The Land Processes (LP) Distributed Active Archive Center (DAAC) distributed over 1 million ASTER Global Digital Elevation Model (GDEM) scenes since release on June 29th, 2009. Please visit the ASTER GDEM one-pager for additional information.
The LP DAAC has created an FAQ clarifying the ASTER GDEM re-distribution policy, which is as follows:
No charge data access is subject to the following redistribution and citation policies. To order ASTER GDEM, users must agree to redistribute data products only to individuals within their organizations or projects of intended use, or in response to disasters in support of the GEO Disaster Theme. Additionally, when presenting or publishing ASTER GDEM data, users agree to include a citation stating that "ASTER GDEM is a product of METI and NASA."
"Because there are known inaccuracies and artifacts in the data set, please use the product with awareness of its limitations. The data are provided "as is" and neither NASA nor METI/ERSDAC will be responsible for any damages resulting from use of the data."
ASTER GDEM Redistribution
Why are there restrictions on the redistribution of the ASTER GDEM?
The ASTER GDEM is a joint contribution by NASA and the Ministry of Economy, Trade and Industry of Japan (METI) to the Global Earth Observation System of Systems (GEOSS). As such, both METI and NASA desire to understand the uses of the ASTER GDEM, expressed as one the GEOSS applications themes: disasters, health, energy, climate, water, weather, ecosystems, agriculture or biodiversity. This requires both the registration of users, and restrictions on redistribution, to capture the intended use in terms of the GEOSS themes. These few restrictions on the ASTER GDEM commenced with the public distribution of tiles on June 29, 2009 and will continue through the life of the mission. Public access to the ASTER GDEM requires registration and acknowledgement of these restrictions at both the US and Japan server locations. All registration is kept confidential and is used solely for distribution metrics and possible notification of updates to the ASTER GDEM.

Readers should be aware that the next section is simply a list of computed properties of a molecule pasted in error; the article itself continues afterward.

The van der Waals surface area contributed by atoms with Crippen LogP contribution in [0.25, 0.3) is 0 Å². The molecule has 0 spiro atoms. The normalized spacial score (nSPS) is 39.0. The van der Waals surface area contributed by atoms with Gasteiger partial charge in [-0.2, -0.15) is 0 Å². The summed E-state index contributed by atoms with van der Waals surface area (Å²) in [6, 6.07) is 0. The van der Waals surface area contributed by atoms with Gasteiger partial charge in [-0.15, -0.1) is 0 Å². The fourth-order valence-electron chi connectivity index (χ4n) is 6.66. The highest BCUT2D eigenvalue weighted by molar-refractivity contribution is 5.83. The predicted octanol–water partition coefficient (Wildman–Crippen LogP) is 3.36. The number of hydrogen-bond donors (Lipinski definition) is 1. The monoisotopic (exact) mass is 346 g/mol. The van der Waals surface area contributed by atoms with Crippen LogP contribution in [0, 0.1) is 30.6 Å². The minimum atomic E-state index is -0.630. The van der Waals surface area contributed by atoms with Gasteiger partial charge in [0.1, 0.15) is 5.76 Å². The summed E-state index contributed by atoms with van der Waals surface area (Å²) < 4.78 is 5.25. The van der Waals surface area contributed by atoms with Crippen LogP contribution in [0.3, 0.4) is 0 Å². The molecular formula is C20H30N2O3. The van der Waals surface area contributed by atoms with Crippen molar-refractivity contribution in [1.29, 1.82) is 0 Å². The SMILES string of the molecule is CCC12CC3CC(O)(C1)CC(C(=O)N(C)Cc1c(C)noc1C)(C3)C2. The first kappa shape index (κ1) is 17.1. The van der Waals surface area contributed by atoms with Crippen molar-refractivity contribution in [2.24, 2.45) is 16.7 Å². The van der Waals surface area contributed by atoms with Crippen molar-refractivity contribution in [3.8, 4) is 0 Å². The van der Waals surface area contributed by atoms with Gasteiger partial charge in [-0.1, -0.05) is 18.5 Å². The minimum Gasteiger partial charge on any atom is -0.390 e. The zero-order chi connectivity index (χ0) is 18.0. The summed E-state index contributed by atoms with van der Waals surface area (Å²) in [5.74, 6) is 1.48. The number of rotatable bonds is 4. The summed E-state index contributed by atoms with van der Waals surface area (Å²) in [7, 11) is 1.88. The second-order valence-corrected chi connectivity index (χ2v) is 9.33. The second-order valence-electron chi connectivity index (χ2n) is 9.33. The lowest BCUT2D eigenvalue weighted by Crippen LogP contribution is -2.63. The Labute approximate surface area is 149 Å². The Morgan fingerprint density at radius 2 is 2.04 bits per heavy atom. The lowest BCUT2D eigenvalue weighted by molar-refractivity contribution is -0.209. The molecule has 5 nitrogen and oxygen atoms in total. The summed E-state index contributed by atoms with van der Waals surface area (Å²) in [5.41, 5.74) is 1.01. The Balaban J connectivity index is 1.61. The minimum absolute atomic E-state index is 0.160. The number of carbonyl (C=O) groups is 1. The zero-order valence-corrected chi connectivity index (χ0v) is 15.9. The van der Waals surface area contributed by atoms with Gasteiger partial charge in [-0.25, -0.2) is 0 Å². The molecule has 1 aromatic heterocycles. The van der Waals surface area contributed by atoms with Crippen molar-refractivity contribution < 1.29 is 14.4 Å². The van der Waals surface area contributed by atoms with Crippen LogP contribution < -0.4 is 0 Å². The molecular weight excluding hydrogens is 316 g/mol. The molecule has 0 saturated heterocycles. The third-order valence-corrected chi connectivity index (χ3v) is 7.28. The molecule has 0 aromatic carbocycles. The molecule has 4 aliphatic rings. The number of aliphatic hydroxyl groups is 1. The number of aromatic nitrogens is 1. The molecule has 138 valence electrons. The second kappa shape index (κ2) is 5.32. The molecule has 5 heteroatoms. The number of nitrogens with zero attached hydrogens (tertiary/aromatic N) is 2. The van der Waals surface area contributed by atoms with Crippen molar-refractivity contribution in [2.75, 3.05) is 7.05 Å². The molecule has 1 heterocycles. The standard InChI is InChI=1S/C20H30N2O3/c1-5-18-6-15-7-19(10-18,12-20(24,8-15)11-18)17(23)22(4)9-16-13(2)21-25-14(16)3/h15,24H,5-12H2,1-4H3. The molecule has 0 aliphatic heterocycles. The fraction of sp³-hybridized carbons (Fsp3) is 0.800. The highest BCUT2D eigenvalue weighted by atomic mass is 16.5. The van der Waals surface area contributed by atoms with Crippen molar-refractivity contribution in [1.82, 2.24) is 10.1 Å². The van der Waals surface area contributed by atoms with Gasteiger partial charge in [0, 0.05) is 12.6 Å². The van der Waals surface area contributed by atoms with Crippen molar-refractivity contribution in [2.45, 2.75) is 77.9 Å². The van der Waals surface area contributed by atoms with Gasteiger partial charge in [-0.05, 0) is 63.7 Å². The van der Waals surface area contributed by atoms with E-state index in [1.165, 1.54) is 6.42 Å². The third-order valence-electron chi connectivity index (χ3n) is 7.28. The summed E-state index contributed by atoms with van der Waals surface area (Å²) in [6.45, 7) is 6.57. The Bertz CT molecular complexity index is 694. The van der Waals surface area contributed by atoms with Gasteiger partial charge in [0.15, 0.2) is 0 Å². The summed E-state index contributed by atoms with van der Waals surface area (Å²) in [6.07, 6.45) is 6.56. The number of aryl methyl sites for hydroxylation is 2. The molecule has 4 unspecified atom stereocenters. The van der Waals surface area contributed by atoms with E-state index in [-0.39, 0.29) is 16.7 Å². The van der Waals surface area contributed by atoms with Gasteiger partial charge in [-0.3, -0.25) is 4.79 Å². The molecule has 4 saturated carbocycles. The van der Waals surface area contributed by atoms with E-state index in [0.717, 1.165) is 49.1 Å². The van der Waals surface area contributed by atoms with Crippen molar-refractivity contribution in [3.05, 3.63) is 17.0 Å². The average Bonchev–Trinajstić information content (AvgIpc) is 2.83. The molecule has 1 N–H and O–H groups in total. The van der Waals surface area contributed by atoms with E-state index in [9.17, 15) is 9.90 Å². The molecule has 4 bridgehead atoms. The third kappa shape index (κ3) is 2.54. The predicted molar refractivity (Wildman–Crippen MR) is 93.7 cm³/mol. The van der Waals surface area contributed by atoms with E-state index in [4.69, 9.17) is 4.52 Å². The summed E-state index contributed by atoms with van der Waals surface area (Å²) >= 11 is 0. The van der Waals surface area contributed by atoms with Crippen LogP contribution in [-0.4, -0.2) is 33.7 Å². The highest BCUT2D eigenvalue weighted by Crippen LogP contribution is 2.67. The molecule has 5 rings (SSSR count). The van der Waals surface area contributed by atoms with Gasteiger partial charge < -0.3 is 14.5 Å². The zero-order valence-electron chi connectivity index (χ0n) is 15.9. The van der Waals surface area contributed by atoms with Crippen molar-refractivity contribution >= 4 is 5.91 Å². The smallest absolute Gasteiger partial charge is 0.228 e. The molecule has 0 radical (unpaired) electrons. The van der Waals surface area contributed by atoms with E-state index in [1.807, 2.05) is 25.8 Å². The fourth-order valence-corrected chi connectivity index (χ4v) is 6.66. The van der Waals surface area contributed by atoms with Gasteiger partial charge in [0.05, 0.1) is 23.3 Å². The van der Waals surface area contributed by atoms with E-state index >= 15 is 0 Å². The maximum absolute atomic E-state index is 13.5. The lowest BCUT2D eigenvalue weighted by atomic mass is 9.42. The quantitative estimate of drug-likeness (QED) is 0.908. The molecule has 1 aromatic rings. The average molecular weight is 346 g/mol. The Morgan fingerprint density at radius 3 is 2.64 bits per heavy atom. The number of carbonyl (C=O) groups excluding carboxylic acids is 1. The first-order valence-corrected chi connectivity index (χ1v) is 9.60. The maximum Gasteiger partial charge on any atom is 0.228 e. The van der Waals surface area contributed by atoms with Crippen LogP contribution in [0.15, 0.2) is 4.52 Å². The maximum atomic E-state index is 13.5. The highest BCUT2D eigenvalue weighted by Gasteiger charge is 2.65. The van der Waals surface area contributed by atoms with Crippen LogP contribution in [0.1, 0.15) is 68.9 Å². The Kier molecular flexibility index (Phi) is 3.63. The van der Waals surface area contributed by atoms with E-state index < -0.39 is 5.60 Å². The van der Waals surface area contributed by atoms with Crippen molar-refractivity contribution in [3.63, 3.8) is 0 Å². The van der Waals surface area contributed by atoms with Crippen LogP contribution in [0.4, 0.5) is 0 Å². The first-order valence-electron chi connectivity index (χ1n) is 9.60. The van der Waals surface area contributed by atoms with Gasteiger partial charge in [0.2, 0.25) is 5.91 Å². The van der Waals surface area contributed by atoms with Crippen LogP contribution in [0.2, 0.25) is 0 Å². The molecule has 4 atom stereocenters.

What restrictions apply to the redistribution of data?
The general principle is one of reversibility: If someone can recover the original x-y-z values from the new product, then that new product can NOT be re-distributed. This can also be defined as lossless recovery.
What are some examples of derived products that can NOT be re-distributed?
Transforming the data from GeoTIFF format to ESRI format
Mosaicking or subsetting the data at the native (1 arc-second) or better resolution to serve up areas different than the original 1x1 degree tiles
Changing the units from meters to feet
What are some examples of derived products that are re-distributable?
Re-projection that involved re-sampling, including nearest neighbor in cases where the reprojection involves more than a simple translation of an integer number of GDEM pixels.
Creating a slope map
3-D perspective visualizations
Can “flyover” movies created using ASTER GDEM data be re-distributed?
Flyover movies may be re-distributed if the final product is produced in a format that will not allow the recovery of the original data (e.g., avi, Quicktime, wmv).
Can images created for publication or Web 2.0 applications (e.g., Wikipedia) using ASTER GDEM data be re-distributed?
Images that are created using GDEM data may be re-distributed through publications or social media applications. Papers citing such articles may be re-distributed as well.
Please contact LP DAAC User Services, if additional information is required or for any further inquiries.